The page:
My mother’s name is Ayoola Ogunnaike (maiden name Oduneye). She was born May 24, 1931, and died April 13, 2005, just shy of her 74th birthday.
Q: How did your mom cultivate your curiosity when you were little? Ogunnaike: My mother was an English teacher who later became principal of an elementary school. My love for reading widely was cultivated by my mom, who always had books around, especially classic British literature like Oliver Twist, Jane Eyre, etc. As a result, I started reading much earlier than anyone would expect, and I ended up starting elementary school a whole year before my peers. (Tracey Bryant, Beth Miller and Karen B. Roberts)
Brisbane Times (Australia) discusses how houses are more than just bricks and mortar.
Each time it had come up for sale over the years, I’d flicked through the photos online, happy to see that the interior was virtually the same as it was in my childhood, even though the latest owners had terrible furniture. But it was only now that it was going to be destroyed that I understood a vague fantasy I had carried about the house: that like Heathcliff returning in Wuthering Heights, if I ever won the lottery or made my fortune, I would return one day to buy it. (Clint Caward)
Yorkshire Live lists '11 things you should probably never say to someone from Bradford'.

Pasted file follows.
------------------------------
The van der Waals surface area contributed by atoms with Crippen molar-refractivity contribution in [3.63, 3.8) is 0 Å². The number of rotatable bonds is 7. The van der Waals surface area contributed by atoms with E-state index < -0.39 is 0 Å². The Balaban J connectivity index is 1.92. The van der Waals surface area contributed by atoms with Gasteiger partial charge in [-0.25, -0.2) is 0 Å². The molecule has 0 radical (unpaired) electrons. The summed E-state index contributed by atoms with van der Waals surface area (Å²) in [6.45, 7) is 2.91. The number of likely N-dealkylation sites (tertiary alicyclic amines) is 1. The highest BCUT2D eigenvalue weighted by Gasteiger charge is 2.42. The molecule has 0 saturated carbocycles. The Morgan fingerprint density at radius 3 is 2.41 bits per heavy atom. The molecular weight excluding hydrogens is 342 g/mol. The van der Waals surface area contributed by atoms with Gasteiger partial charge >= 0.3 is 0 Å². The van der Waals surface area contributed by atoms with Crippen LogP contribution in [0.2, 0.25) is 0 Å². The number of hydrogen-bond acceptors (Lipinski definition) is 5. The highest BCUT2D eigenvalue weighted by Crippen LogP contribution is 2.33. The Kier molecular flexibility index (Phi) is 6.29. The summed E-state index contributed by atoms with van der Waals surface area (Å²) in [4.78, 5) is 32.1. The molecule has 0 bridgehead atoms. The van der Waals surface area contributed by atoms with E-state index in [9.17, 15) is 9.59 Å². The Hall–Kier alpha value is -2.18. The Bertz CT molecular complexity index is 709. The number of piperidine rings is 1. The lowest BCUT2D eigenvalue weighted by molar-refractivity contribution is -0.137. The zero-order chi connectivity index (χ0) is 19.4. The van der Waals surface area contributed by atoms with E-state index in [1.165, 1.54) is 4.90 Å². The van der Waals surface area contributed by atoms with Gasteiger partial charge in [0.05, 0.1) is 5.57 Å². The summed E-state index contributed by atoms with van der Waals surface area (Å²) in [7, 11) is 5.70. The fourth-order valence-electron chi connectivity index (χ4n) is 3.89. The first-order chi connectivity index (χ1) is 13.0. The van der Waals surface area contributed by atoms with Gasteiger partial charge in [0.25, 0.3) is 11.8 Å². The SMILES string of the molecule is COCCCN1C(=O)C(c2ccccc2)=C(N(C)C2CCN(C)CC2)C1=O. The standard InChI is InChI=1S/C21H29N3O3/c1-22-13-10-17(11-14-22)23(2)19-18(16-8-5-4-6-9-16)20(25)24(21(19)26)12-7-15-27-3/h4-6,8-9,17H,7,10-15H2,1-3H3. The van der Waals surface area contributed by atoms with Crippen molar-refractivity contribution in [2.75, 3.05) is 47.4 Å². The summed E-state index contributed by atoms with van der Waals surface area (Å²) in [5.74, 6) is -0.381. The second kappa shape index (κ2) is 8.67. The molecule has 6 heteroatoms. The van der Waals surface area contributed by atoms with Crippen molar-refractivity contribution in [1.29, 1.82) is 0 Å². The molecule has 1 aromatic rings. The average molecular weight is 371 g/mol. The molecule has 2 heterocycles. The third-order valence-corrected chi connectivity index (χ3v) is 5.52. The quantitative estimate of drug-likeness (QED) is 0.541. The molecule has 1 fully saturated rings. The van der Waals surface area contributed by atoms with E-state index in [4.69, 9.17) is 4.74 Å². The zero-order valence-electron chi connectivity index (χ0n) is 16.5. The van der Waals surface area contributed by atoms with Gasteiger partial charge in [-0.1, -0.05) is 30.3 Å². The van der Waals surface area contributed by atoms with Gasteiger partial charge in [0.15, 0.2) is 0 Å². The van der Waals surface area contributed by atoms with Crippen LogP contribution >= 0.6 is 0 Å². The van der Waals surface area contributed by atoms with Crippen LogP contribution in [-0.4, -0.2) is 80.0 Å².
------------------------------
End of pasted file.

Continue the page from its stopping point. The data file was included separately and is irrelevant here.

2. Tourism, in Bradford? Are you sure? Yes, very sure. Tens of thousands of visitors a year. Haven't you heard of Hockney, the Brontës, Ilkley Moor, Haworth, Saltaire, City of Film, Curry Capital, Little Germany, Leeds and Liverpool Canal, Bradford City FC...?"
3. Ah but name me ONE famous son or daughter of Bradford. I will name you one for every letter of the alphabet - twice over. There's Frederick Delius, Rodney Bewes, David Hockney, the Brontës, Kiki Dee, JB Priestley and Dynamo. Not to mention Harry Gration and Christa Ackroyd. (for 'Z' it would have to be Zayn Malik, which would be cheating). [...]
5. But isn't Bradford one big concrete jungle? You really don't get out much, do you?
As well as an incredible number of listed buildings, Bradford district has HUGE expanses of open countryside, picturesque valleys, rural villages and some impressive parks and woods. Why not take a walk around Haworth, Ilkley, Saltaire, Queensbury, Denholme, Shipley, Wilsden, Bingley, or Cullingworth? If you love architecture, try Little Germany. (Andrew Robinson)
El territorio (Argentina) recommends reading Wuthering Heights.


Post a Comment